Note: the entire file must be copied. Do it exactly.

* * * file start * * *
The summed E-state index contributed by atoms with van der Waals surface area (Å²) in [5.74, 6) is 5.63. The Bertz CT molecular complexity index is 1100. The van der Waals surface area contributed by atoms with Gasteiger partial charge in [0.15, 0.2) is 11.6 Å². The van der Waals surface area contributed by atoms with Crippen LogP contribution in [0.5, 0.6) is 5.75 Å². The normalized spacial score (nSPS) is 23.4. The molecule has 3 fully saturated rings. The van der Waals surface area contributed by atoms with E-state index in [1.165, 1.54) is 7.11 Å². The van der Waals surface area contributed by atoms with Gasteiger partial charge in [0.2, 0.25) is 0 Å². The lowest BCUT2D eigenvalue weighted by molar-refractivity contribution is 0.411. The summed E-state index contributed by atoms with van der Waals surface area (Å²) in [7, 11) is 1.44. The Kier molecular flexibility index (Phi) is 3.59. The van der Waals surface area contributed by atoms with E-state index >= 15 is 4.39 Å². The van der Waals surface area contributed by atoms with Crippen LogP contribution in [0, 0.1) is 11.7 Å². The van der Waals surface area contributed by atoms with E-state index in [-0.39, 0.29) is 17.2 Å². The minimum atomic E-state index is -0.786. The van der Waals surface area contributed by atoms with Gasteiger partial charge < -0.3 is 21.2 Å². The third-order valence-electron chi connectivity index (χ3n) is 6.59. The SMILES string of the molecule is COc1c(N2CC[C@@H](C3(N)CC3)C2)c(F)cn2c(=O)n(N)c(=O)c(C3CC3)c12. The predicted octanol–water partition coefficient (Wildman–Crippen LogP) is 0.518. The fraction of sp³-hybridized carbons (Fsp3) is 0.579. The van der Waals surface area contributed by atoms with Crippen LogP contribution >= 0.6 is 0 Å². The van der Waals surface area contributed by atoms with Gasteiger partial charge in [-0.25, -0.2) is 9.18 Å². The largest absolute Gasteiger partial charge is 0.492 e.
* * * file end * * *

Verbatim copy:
The summed E-state index contributed by atoms with van der Waals surface area (Å²) in [5.74, 6) is 5.63. The Bertz CT molecular complexity index is 1100. The van der Waals surface area contributed by atoms with Gasteiger partial charge in [0.15, 0.2) is 11.6 Å². The van der Waals surface area contributed by atoms with Crippen LogP contribution in [0.5, 0.6) is 5.75 Å². The normalized spacial score (nSPS) is 23.4. The molecule has 3 fully saturated rings. The van der Waals surface area contributed by atoms with E-state index in [1.165, 1.54) is 7.11 Å². The van der Waals surface area contributed by atoms with Gasteiger partial charge in [0.2, 0.25) is 0 Å². The lowest BCUT2D eigenvalue weighted by molar-refractivity contribution is 0.411. The summed E-state index contributed by atoms with van der Waals surface area (Å²) in [7, 11) is 1.44. The Kier molecular flexibility index (Phi) is 3.59. The van der Waals surface area contributed by atoms with E-state index >= 15 is 4.39 Å². The van der Waals surface area contributed by atoms with Crippen LogP contribution in [0, 0.1) is 11.7 Å². The van der Waals surface area contributed by atoms with E-state index in [-0.39, 0.29) is 17.2 Å². The minimum atomic E-state index is -0.786. The van der Waals surface area contributed by atoms with Gasteiger partial charge < -0.3 is 21.2 Å². The third-order valence-electron chi connectivity index (χ3n) is 6.59. The SMILES string of the molecule is COc1c(N2CC[C@@H](C3(N)CC3)C2)c(F)cn2c(=O)n(N)c(=O)c(C3CC3)c12. The predicted octanol–water partition coefficient (Wildman–Crippen LogP) is 0.518. The fraction of sp³-hybridized carbons (Fsp3) is 0.579. The van der Waals surface area contributed by atoms with Crippen LogP contribution >= 0.6 is 0 Å². The van der Waals surface area contributed by atoms with Gasteiger partial charge in [-0.25, -0.2) is 9.18 Å². The largest absolute Gasteiger partial charge is 0.492 e.